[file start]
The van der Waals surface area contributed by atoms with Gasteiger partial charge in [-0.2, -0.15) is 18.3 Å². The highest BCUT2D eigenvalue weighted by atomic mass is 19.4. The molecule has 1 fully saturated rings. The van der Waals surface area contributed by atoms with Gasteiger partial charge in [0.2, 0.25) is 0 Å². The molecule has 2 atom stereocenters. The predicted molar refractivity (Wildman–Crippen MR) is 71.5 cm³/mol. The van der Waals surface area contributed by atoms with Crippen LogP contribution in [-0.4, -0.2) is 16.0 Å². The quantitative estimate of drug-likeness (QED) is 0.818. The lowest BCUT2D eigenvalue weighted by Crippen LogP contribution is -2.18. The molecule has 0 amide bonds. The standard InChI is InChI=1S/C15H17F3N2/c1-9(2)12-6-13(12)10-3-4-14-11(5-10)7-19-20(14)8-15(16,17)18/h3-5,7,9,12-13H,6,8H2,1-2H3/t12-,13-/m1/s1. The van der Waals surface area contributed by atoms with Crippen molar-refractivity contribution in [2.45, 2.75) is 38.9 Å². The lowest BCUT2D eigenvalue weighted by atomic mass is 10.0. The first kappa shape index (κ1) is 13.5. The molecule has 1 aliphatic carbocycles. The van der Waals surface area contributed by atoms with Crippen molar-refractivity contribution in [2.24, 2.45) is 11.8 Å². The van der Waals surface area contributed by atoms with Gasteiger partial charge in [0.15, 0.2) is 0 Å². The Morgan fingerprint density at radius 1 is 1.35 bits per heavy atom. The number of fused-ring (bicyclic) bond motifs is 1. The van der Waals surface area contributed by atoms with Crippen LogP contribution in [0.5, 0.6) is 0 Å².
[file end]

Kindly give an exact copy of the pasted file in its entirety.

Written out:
The van der Waals surface area contributed by atoms with Gasteiger partial charge in [-0.2, -0.15) is 18.3 Å². The highest BCUT2D eigenvalue weighted by atomic mass is 19.4. The molecule has 1 fully saturated rings. The van der Waals surface area contributed by atoms with Gasteiger partial charge in [0.2, 0.25) is 0 Å². The molecule has 2 atom stereocenters. The predicted molar refractivity (Wildman–Crippen MR) is 71.5 cm³/mol. The van der Waals surface area contributed by atoms with Crippen LogP contribution in [-0.4, -0.2) is 16.0 Å². The quantitative estimate of drug-likeness (QED) is 0.818. The lowest BCUT2D eigenvalue weighted by Crippen LogP contribution is -2.18. The molecule has 0 amide bonds. The standard InChI is InChI=1S/C15H17F3N2/c1-9(2)12-6-13(12)10-3-4-14-11(5-10)7-19-20(14)8-15(16,17)18/h3-5,7,9,12-13H,6,8H2,1-2H3/t12-,13-/m1/s1. The van der Waals surface area contributed by atoms with Crippen molar-refractivity contribution in [2.45, 2.75) is 38.9 Å². The lowest BCUT2D eigenvalue weighted by atomic mass is 10.0. The first kappa shape index (κ1) is 13.5. The molecule has 1 aliphatic carbocycles. The van der Waals surface area contributed by atoms with Crippen molar-refractivity contribution in [2.24, 2.45) is 11.8 Å². The van der Waals surface area contributed by atoms with Gasteiger partial charge in [0.15, 0.2) is 0 Å². The Morgan fingerprint density at radius 1 is 1.35 bits per heavy atom. The number of fused-ring (bicyclic) bond motifs is 1. The van der Waals surface area contributed by atoms with Crippen LogP contribution in [0.5, 0.6) is 0 Å².